FOIA Nets Letters from Companies that Didn't Want Records Released

The Wall Street Journal has turned a tried and true Freedom of Information Act tactic on its head with some interesting results. In an instance reported in today's Journal, the paper used the Freedom of Information Act to obtain letters written by companies and individuals who wrote to the Federal Aviation Administration requesting that their private jet flight plans be excluded from public flight tracker databases.  The letters were written in 2011 to comply with a then FAA policy requiring a letter citing a "valid security concern" in order to have flight plans excluded.  The letters cited everything from the security concerns of former Washington Redskins coach Joe Gibbs (overly aggressive autograph seekers) to those of several defense contractors.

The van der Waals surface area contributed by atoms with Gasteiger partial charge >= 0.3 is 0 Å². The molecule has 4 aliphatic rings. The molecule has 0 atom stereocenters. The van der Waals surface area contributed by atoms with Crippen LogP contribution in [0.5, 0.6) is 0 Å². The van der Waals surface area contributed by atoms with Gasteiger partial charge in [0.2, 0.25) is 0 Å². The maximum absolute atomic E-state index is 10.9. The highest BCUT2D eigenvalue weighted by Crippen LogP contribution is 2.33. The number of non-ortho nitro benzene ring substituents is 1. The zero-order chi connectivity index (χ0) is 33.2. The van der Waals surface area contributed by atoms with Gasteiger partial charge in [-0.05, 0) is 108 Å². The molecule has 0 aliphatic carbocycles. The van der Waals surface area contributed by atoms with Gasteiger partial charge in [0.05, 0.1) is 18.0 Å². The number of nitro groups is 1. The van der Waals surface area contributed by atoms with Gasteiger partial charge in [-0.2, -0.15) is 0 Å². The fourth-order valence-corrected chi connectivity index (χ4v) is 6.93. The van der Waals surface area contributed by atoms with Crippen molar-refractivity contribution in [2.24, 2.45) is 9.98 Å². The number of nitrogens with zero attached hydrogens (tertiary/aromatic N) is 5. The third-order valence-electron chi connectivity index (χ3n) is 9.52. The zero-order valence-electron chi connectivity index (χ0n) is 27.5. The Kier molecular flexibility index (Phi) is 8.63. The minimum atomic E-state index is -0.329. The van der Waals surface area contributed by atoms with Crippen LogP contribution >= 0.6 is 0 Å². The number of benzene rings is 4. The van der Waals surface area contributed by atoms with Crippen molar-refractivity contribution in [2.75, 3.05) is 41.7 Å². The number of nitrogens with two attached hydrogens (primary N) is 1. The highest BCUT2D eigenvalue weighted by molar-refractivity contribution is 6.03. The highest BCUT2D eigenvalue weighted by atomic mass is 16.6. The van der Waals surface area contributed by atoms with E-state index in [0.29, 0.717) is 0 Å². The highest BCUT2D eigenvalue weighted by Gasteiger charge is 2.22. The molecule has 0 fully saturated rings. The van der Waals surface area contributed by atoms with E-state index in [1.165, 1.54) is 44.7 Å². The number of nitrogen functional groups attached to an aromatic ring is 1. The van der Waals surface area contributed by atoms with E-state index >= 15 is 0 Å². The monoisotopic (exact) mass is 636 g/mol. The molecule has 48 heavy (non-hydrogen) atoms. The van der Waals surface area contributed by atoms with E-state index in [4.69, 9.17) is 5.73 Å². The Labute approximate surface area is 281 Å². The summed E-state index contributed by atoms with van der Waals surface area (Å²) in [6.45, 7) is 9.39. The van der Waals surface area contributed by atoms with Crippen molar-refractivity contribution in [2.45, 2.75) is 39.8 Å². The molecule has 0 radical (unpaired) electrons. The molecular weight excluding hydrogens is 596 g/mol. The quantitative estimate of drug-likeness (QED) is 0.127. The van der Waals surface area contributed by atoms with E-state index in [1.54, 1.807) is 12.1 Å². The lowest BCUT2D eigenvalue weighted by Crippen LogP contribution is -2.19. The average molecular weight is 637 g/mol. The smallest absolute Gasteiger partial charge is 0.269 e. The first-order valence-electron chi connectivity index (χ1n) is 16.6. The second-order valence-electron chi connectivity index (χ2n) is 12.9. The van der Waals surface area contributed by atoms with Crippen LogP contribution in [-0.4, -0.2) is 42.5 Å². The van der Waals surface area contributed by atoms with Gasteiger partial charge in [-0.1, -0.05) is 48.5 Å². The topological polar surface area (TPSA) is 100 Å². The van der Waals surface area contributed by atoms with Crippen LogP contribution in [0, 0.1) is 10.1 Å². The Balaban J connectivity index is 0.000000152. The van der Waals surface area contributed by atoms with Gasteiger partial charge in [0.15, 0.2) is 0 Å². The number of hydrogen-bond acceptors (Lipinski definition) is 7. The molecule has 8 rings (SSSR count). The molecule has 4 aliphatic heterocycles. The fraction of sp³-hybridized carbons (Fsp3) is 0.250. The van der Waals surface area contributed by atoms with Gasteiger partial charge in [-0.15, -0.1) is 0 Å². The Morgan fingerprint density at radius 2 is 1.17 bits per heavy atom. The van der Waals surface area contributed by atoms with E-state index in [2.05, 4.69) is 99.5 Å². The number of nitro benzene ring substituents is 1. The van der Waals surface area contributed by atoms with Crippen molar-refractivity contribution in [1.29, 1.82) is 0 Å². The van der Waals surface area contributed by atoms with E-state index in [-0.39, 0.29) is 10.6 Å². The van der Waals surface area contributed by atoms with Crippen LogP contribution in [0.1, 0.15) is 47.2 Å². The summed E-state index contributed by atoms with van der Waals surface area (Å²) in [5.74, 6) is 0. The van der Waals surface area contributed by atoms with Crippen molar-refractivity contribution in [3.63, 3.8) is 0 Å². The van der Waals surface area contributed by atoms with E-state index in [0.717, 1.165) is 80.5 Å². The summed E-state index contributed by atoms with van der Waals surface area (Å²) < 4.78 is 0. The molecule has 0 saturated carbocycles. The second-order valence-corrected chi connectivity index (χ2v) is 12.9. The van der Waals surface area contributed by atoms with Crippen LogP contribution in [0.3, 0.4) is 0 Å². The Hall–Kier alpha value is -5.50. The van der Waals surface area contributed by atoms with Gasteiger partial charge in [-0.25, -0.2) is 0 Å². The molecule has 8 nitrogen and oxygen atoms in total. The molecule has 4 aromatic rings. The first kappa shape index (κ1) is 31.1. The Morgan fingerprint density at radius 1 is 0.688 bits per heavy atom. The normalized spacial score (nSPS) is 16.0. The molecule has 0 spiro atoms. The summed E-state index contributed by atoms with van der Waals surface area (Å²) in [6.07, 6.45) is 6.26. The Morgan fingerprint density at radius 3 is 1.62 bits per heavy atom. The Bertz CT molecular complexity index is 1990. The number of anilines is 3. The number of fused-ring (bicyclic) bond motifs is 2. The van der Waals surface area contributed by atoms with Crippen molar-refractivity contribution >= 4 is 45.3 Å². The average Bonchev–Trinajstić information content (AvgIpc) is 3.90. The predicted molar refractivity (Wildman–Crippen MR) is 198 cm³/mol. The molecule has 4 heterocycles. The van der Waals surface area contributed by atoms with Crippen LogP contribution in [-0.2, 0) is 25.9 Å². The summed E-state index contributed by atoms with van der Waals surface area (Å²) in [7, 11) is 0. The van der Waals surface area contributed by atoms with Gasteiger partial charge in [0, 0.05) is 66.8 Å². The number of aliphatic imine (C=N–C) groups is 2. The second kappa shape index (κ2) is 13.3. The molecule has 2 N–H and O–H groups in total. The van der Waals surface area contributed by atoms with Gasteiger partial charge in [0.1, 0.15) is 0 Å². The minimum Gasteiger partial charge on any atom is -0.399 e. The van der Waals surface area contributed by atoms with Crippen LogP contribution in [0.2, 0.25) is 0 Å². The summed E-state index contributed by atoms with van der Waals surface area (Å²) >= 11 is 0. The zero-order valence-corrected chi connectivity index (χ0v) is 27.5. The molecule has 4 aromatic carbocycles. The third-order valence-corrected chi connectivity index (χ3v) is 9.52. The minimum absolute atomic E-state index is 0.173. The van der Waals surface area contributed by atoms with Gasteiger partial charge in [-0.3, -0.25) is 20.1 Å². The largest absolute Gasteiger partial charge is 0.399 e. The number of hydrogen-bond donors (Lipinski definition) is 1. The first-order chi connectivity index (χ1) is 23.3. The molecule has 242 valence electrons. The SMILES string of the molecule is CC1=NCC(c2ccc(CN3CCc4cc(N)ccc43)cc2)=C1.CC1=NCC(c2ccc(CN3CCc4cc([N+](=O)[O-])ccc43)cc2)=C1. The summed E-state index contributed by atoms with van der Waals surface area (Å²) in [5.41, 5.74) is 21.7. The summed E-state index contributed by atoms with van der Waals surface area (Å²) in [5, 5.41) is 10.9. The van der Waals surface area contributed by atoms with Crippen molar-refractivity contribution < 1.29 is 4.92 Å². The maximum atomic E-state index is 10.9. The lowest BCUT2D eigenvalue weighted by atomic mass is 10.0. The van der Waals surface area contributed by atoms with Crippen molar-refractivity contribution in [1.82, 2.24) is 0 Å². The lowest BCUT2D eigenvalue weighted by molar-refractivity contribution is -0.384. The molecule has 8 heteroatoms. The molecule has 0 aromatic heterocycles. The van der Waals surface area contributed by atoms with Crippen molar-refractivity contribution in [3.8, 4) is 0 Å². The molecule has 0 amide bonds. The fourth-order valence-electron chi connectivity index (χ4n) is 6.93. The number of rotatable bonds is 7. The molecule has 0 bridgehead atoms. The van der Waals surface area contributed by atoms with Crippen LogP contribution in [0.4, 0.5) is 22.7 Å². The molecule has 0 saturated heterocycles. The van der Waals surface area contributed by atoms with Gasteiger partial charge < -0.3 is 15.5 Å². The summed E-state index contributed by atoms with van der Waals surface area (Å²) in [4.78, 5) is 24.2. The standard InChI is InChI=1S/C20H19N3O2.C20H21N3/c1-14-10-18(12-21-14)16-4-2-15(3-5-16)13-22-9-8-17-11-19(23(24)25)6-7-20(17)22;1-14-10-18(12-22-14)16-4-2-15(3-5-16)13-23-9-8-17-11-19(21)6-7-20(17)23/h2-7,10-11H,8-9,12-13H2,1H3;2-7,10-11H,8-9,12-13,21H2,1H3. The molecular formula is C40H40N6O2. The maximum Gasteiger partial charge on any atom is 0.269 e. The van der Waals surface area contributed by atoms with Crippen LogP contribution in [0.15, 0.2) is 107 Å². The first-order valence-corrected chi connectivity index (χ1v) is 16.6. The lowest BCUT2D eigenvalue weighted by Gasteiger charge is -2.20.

While "FOIAing the FOIAs" (i.e., requesting copies of letters of request) is done routinely in public records research, this is the first instance we have seen where a news agency has requested someone's request to keep information private.

This may be the last time we see something like this since state and federal agencies typically don't request that individuals establish the grounds for withholding information and the FAA's precedent setting move in this area was shutdown by Congress shortly after it was started.

The Wall Street Journal story and correspondence released by the paper here.